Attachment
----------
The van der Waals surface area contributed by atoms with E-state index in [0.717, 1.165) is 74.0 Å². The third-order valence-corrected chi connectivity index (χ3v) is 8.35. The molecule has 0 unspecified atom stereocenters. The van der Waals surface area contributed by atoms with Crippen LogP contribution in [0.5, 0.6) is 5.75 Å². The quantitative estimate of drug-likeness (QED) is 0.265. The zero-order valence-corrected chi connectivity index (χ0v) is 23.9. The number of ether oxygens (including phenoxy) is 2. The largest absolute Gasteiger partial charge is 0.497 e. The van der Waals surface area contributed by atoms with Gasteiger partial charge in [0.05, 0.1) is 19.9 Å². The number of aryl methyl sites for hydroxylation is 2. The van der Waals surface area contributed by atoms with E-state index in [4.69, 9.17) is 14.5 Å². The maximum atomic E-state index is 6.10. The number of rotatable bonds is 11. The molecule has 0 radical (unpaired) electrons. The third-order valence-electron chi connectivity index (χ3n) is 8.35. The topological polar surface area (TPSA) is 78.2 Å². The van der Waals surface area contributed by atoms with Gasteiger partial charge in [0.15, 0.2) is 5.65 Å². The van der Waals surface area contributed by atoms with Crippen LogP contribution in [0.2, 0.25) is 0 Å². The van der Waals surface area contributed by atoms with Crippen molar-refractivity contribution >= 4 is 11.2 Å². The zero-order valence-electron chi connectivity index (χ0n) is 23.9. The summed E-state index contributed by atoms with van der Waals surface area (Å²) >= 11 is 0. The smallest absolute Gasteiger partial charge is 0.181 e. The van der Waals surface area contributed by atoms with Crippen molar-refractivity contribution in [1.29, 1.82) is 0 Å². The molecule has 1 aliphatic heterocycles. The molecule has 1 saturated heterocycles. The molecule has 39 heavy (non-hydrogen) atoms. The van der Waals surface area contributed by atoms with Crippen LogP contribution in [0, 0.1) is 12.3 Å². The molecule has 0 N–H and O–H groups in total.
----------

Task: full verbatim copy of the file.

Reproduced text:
The van der Waals surface area contributed by atoms with E-state index in [0.717, 1.165) is 74.0 Å². The third-order valence-corrected chi connectivity index (χ3v) is 8.35. The molecule has 0 unspecified atom stereocenters. The van der Waals surface area contributed by atoms with Crippen LogP contribution in [0.5, 0.6) is 5.75 Å². The quantitative estimate of drug-likeness (QED) is 0.265. The zero-order valence-corrected chi connectivity index (χ0v) is 23.9. The number of ether oxygens (including phenoxy) is 2. The largest absolute Gasteiger partial charge is 0.497 e. The van der Waals surface area contributed by atoms with Gasteiger partial charge in [0.05, 0.1) is 19.9 Å². The number of aryl methyl sites for hydroxylation is 2. The van der Waals surface area contributed by atoms with E-state index in [4.69, 9.17) is 14.5 Å². The maximum atomic E-state index is 6.10. The number of rotatable bonds is 11. The molecule has 0 radical (unpaired) electrons. The third-order valence-electron chi connectivity index (χ3n) is 8.35. The topological polar surface area (TPSA) is 78.2 Å². The van der Waals surface area contributed by atoms with Gasteiger partial charge in [0.15, 0.2) is 5.65 Å². The van der Waals surface area contributed by atoms with Crippen LogP contribution in [0.2, 0.25) is 0 Å². The van der Waals surface area contributed by atoms with Crippen molar-refractivity contribution >= 4 is 11.2 Å². The zero-order valence-electron chi connectivity index (χ0n) is 23.9. The summed E-state index contributed by atoms with van der Waals surface area (Å²) >= 11 is 0. The smallest absolute Gasteiger partial charge is 0.181 e. The van der Waals surface area contributed by atoms with Crippen molar-refractivity contribution in [1.29, 1.82) is 0 Å². The molecule has 1 aliphatic heterocycles. The molecule has 1 saturated heterocycles. The molecule has 39 heavy (non-hydrogen) atoms. The van der Waals surface area contributed by atoms with Crippen LogP contribution in [0, 0.1) is 12.3 Å². The molecule has 0 N–H and O–H groups in total.